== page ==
Computer-assisted surgery is a collection of techniques in which imaging and the use of three-dimensional (3D) tracking devices are combined to improve surgical performance. This surgery is based on initial diagnostic CT scans that are processed into 3D images. The volume or surface is then extracted to produce a computational model of the anatomy. [72, 80, 93]

The technique entails intraoperatively registering the patient to the preoperative image by determining a rigid-body transformation. Optical trackers mounted on modified surgical instruments are attached to the patient to allow intraoperative tracking with an optical system. Given the transformation between patient and image, the computer displays the 3D location and orientation of an instrument by superimposing a graphical representation of the instrument on the preoperative computer-generated image.

The advantage of this technique is that it can provide precise and accurate localization of lesions in bone. It is useful for small lesions located deep in the cortical bone, in which where there may be no surface changes to guide the surgeon or there may be only very subtle surface changes. The procedure is conducted without fluoroscopy; fluoroscopy is used only at the completion of the operation to document bone-tunnel placement. The percutaneous technique can be used in tandem with this procedure.

Magnetic resonance–guided focused ultrasound

Magnetic resonance–guided focused ultrasound (MRgFUS) is a novel imaging-guided surgical technique that allows the performance of noninvasive and radiation-free ablation. In a prospective multicenter study by Geiger et al, 29 patients with a nonspinal osteoid osteoma were treated with MRgFUS. [94]  At 12-month follow-up, technical success was achieved in all cases: complete clinical success in twenty-six (90%) and partial success in three (10%). No complications were observed.

A small safety and feasibility clinical trial by Yarmolenko et al found that this approach appeared to be both feasible and safe in children with painful osteoid osteoma. [95]


Osteoid osteomas that occur intra- or juxta-articularly are often more difficult to treat by means of open surgery or RFA. Accordingly, some have described the use of arthroscopy to treat such lesions at the elbow and ankle. [96, 97]  Hip arthroscopy has also been performed to treat osteoid osteoma of the acetabulum. [98]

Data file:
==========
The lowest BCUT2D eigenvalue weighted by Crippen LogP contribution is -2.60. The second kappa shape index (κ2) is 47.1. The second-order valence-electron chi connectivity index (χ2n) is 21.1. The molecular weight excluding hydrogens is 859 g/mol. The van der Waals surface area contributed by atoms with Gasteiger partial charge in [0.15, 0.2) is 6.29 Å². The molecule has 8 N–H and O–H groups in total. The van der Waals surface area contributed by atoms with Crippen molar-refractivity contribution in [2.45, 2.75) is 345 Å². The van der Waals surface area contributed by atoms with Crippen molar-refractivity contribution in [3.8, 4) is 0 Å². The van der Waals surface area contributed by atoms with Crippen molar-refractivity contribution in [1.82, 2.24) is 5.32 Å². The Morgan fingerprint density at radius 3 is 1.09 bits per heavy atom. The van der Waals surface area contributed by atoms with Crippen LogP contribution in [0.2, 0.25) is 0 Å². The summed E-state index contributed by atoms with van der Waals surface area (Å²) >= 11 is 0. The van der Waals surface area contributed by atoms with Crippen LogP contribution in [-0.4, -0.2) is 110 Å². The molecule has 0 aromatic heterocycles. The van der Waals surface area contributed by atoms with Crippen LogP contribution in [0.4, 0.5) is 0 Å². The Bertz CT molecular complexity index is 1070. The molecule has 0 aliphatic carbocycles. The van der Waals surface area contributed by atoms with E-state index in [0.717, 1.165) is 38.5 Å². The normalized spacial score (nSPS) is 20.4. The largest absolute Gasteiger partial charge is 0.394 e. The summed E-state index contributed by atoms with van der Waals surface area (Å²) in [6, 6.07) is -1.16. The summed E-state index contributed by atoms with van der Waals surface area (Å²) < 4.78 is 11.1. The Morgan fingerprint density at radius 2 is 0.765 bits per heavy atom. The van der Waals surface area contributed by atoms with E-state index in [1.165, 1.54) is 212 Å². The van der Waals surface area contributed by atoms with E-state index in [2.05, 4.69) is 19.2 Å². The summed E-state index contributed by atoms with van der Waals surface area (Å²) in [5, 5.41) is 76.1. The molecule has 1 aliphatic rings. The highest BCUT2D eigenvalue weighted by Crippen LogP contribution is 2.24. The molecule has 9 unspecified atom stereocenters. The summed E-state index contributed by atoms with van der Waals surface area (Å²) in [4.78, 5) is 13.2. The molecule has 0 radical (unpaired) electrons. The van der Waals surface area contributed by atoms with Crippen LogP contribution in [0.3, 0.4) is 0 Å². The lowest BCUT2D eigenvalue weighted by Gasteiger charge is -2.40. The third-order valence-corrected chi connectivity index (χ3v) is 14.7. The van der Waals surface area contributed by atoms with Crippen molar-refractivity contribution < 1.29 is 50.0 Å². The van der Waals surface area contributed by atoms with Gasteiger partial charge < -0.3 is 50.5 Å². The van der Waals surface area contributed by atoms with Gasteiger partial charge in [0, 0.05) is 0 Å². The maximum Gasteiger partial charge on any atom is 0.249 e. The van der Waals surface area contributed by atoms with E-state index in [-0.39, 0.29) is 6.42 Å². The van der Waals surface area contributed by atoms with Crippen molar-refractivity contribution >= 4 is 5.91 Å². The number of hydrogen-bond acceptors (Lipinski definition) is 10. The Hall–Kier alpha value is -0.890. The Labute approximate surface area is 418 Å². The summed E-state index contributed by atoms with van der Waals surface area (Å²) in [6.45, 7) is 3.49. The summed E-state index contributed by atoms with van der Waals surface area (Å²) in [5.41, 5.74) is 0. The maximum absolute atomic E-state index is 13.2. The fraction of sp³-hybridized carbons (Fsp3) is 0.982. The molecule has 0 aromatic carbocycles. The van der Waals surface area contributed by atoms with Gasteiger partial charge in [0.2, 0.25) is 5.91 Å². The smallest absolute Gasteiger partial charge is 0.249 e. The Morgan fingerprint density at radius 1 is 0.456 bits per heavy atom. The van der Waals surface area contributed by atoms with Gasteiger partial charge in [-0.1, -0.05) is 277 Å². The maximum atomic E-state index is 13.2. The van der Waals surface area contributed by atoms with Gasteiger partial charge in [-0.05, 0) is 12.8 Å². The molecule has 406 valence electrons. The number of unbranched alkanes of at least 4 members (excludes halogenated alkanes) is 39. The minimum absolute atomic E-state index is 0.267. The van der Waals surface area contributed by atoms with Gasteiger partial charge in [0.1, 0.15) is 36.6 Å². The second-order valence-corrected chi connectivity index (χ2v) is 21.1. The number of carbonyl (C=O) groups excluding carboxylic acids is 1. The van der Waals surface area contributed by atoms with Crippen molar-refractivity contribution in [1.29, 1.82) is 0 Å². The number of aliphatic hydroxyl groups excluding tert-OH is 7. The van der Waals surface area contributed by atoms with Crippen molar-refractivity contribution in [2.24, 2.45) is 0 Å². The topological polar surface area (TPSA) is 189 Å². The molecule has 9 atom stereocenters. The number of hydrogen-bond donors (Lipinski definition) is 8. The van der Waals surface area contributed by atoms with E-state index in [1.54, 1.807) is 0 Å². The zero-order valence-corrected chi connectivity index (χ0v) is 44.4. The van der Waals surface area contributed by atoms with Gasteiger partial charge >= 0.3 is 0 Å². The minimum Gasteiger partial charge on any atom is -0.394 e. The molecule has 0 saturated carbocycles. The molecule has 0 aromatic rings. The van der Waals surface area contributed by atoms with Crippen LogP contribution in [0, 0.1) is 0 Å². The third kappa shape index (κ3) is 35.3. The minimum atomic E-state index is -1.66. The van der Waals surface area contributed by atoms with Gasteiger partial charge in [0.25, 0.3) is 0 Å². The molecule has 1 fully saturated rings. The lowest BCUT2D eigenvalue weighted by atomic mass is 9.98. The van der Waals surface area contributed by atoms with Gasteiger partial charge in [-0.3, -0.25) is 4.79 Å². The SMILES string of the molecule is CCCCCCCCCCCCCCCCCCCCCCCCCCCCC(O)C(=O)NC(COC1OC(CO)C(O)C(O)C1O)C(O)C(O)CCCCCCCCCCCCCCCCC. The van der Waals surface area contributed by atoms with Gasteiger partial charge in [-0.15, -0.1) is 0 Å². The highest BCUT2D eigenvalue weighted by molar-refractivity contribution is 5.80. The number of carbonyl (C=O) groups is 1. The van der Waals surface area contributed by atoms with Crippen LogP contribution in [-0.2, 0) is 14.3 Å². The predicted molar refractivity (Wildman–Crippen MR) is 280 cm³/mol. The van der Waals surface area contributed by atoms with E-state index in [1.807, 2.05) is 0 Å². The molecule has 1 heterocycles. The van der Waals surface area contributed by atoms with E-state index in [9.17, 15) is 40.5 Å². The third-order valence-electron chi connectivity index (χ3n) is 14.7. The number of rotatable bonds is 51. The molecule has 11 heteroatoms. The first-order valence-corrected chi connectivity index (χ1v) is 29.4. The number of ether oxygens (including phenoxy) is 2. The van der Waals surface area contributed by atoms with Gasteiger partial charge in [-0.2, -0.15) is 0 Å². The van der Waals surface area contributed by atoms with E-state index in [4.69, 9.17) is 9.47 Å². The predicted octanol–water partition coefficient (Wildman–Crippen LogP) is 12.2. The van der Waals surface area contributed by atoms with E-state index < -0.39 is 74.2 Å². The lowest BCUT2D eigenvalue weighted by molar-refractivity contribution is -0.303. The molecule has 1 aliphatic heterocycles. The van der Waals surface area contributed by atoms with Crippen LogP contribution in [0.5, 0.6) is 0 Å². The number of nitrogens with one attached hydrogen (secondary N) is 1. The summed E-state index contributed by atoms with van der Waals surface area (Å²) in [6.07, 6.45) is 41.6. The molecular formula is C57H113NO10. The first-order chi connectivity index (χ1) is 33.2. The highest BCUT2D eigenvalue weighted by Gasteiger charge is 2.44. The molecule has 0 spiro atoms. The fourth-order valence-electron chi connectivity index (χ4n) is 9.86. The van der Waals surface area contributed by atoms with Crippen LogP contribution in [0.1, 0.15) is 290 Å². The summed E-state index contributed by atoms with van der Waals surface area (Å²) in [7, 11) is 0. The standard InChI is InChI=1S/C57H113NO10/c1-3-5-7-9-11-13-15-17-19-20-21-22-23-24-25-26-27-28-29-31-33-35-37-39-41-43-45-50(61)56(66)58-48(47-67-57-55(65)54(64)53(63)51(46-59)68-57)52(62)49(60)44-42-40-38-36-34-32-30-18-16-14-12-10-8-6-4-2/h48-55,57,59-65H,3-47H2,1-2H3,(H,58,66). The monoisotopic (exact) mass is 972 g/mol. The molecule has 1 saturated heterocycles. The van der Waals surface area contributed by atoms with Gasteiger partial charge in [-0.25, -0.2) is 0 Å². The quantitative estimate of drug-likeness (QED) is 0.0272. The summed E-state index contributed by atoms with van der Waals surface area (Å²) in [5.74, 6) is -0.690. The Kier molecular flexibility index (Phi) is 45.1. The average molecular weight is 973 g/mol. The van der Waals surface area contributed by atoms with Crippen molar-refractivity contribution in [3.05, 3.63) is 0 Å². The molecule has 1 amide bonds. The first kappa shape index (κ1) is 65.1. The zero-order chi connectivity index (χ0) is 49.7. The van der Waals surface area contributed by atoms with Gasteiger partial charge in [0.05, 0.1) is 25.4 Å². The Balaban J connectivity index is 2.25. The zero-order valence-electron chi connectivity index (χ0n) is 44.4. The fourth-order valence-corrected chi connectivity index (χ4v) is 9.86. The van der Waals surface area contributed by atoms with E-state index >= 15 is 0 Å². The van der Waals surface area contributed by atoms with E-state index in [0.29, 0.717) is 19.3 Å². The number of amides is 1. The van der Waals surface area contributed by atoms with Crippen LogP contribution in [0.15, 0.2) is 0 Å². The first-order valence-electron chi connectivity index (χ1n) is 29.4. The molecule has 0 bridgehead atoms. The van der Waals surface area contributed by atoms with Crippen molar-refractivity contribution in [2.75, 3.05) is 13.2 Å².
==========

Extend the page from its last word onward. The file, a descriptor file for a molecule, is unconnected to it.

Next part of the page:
Open surgery

En-bloc surgical resection of the tumor can lead to the following:

  • Extended hospital stay
  • Perioperative fractures
  • Need for bone grafts, internal fixation, or both
  • Periarticular stiffness
  • Delayed functional recovery

About 9-28% of osteoid osteomas recur after surgical extirpation, the rate of local recurrence being inversely proportional to the aggressiveness of the surgery. Healey et al noted that intralesional resection or curettage had the highest recurrence rate and that en-bloc resection had the lowest rate. [24]  Several authors linked this finding to incomplete removal of the nidus. Recurrence is typically observed within 1 year after excision; hence, the patient should be monitored for a minimum of 1 year.

Proper preoperative and intraoperative localization of the tumor is critical to ensure adequate resection of the tumor and minimize the likelihood of recurrence. The use of these techniques dramatically reduce the recurrence rate.

Failure to relieve pain is associated with a bad prognosis, and it most probably indicates incomplete removal of the tumor. Rosenthal et al noted persistence of symptoms in 30% of cases. [83, 84]

Minimally invasive surgery

Incomplete resection is a real complication of minimally invasive procedures. Roger et al observed incomplete resection in 35.7% of patients, as assessed by immediate follow-up scintigraphy following CT-guided percutaneous excision. [99] These patients needed an immediate second resection to extirpate the lesion and relieve pain.

Recurrence is frequently linked to incomplete resection of the tumor. Rosenthal et al [83, 84]  and Barei et al [11]  noted a 12% recurrence rate in patients who underwent percutaneous RFA. This rate was not significantly different from that associated with surgical excision of the nidus. Atar et al stated that this was also the case with CT-guided percutaneous excision. [27]  Rosenthal et al noted that in 23% of patients, symptoms persisted following percutaneous RFA. This was significantly lower than the 30% rate associated with operative excision. [83, 84]

Other complications associated with CT-guided RFA have included skin burns, skin infections, hematomas, and fractures. [100]